Blindness and Psalm One

by: Larry Davies | Aug 17, 2010

As we gathered, the teacher instructed each of us to choose a partner. “One of you will be blindfolded and the other will be a guide,” he added. Everything went black as I slipped on the blindfold and allowed my partner to nudge me forward and lead me by the hand. A once-familiar classroom was suddenly a maze of desks and chairs to bump into or trip over. No longer self-reliant, I was utterly dependent on my guide for directions and safety. But the worst was yet to come.

Leaving the classroom, we staggered down the hall. My other senses, once ignored, began to provide clues as to where we were. Laughter and talking meant other students were nearby. We must be in the hall. Ouch! That must be a door. The hard surface under my feet indicated a sidewalk. Automobile sounds fading in and out, suggested we were near a road.

A road? Wait a minute! We’re on a road — with cars? Isn’t that — dangerous?!

“You are now stepping off the curb and onto the highway,” said the teacher. Suddenly, my body lurched out of balance as the ground under my feet dropped eight inches. Imagine eight tiny inches with the power to disrupt everything that was secure in my life. Knowing exactly where I was never seemed to matter before but now details were crucial. How could I take the next step if I didn’t know where that step would lead?

“Stop and listen,” commanded the teacher. I heard the familiar sound of an automobile engine only this time it was getting louder. Alarms in my brain screamed, “You idiot, run. A car is heading straight toward you!” But the sound went safely by, only to be quickly followed by a similar sound from the opposite direction. Again, the voice inside me screamed, “Run!” But again, nothing happened. We removed the blindfolds, rubbed our eyes and found ourselves standing in the middle of a busy hightway with cars whizzing by.

I never before grasped the fear and helplessness that accompanies blindness. This was a terrifying lesson for me.

Is this what God means by spiritual blindness? At first, you think you can manage okay as other senses provide clues; but suddenly something shifts and you are thrown off balance. Alarms in your brain scream out as you sense approaching danger. Your spiritual eyesight now becomes crucial but you seem to be blindfolded. How can you take the next step in life if you cannot see where to place your feet?

Spiritual blindness produce feelings of helplessness and fear. But Psalm One offers hope for the blind.

“Oh, the joys of those who do not follow the advice of the wicked — But they delight in doing everything the Lord wants. (Psalm 1:1) This is not a lighthearted promise of joy as in eating ice cream. This indescribable joy can only come from God. How do we obtain it? We begin to open our spiritual eyes and carefully watch where we place our feet. Don’t search for shortcuts. Rather, begin to look seriously at the reality of our spiritual blindness and the benefits of relying on God’s light.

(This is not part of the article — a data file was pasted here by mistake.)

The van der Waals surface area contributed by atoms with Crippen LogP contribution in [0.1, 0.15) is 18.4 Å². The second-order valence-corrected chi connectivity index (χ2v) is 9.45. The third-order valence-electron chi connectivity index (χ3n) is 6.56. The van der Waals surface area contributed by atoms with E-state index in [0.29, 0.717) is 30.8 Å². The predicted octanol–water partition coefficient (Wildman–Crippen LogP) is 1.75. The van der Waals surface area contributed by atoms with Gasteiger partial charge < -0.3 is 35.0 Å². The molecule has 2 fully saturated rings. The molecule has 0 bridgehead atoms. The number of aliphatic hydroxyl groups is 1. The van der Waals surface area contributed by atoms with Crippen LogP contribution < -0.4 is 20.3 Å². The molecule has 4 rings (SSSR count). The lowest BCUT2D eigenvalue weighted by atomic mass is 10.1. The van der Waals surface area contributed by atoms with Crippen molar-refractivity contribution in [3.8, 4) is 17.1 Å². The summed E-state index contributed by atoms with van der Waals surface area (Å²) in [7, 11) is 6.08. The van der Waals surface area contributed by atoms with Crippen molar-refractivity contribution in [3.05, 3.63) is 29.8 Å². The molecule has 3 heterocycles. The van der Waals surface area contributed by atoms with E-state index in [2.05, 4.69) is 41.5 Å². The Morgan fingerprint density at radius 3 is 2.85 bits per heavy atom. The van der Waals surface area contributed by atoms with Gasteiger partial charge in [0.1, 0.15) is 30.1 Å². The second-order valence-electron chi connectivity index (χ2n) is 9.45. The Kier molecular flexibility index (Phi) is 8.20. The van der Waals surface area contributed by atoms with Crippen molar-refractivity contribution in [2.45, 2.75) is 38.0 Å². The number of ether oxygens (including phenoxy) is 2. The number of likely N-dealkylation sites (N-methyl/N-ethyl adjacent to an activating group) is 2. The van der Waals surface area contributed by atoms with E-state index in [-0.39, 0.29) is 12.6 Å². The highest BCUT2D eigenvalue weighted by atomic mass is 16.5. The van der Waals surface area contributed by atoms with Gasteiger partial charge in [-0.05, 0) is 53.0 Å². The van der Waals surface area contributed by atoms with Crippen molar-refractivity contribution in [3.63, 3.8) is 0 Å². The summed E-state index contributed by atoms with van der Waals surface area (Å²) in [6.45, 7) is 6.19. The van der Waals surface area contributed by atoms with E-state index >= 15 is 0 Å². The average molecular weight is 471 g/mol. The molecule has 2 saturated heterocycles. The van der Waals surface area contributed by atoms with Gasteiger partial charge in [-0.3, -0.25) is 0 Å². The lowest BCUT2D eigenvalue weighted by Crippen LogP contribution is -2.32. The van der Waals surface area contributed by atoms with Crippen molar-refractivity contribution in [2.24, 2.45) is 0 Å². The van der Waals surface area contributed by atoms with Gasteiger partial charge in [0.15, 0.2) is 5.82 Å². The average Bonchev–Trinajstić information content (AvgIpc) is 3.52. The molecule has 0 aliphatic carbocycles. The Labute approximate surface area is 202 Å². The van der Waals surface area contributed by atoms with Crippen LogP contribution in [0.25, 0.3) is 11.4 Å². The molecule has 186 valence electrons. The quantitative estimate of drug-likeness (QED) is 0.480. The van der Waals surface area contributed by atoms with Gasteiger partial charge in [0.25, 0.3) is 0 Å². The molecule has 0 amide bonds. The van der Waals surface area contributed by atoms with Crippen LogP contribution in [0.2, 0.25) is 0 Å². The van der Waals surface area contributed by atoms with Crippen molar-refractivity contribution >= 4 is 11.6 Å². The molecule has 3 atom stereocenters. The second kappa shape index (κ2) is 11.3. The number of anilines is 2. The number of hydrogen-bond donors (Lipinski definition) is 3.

There are two opposing principles within Psalm One. First is the promise: “They are like trees planted along the riverbank, bearing fruit each season without fail. Their leaves never wither, and in all they do, they prosper.” (1:3) In other words, the storms still exist but God gives strength to withstand and continue bearing fruit?

Second is the warning: “But this is not true of the wicked. They are like worthless chaff, scattered by the wind. They will be condemned at the time of judgment.” (1:4) Most of us would not quickly claim to be spiritual trees but none of us wants to be chaff either. So, what do we do? How can we improve our spiritual eyesight?

The experience of being blindfolded and a careful reading of Psalm one yield four valuable lessons:

  1. Appreciate what you already possess – the abilities God has given you. “Oh the joys of those –“
  2. Learn to develop other senses. Strengthen Godly relationships. “They are like trees — bearing fruit.”
  3. Avoid crowded highways. Let go of damaging relationships. ”Do not follow the advice of the wicked –“
  4. Know and trust your guide. Learn Who is your real Guide. “The Lord watches over your path –”

Psalm One ends with a promise and a warning: “For the Lord watches over the path of the godly, but the path of the wicked leads to destruction.” (1:6)

 

Are you struggling with spiritual blindness? Has your equilibrium been knocked around? Are you sensing approaching danger?

 

Maybe it’s time for a new Light: Who knows exactly where you need to go and can be depended upon to light your way to safety. What are you waiting for? Open your eyes and pray for God’s light to guide your journey.

 

It sure beats an oncoming car.

 

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“I walked into a church to see a play my son was in. I had not (been) for years. I had given up on Christianity. Something melted inside my heart. I felt an aching sense that I was missing something which could fill the spiritual hole inside me. The pull of that service kept tugging on me and I kept going back. The church has been responsible for nurturing my spiritual growth through worship, Bible studies, workshops, prayer and the list goes on. Why is the church important to me? Without it, I would still be lost.” –Eveline

 

 

 

 


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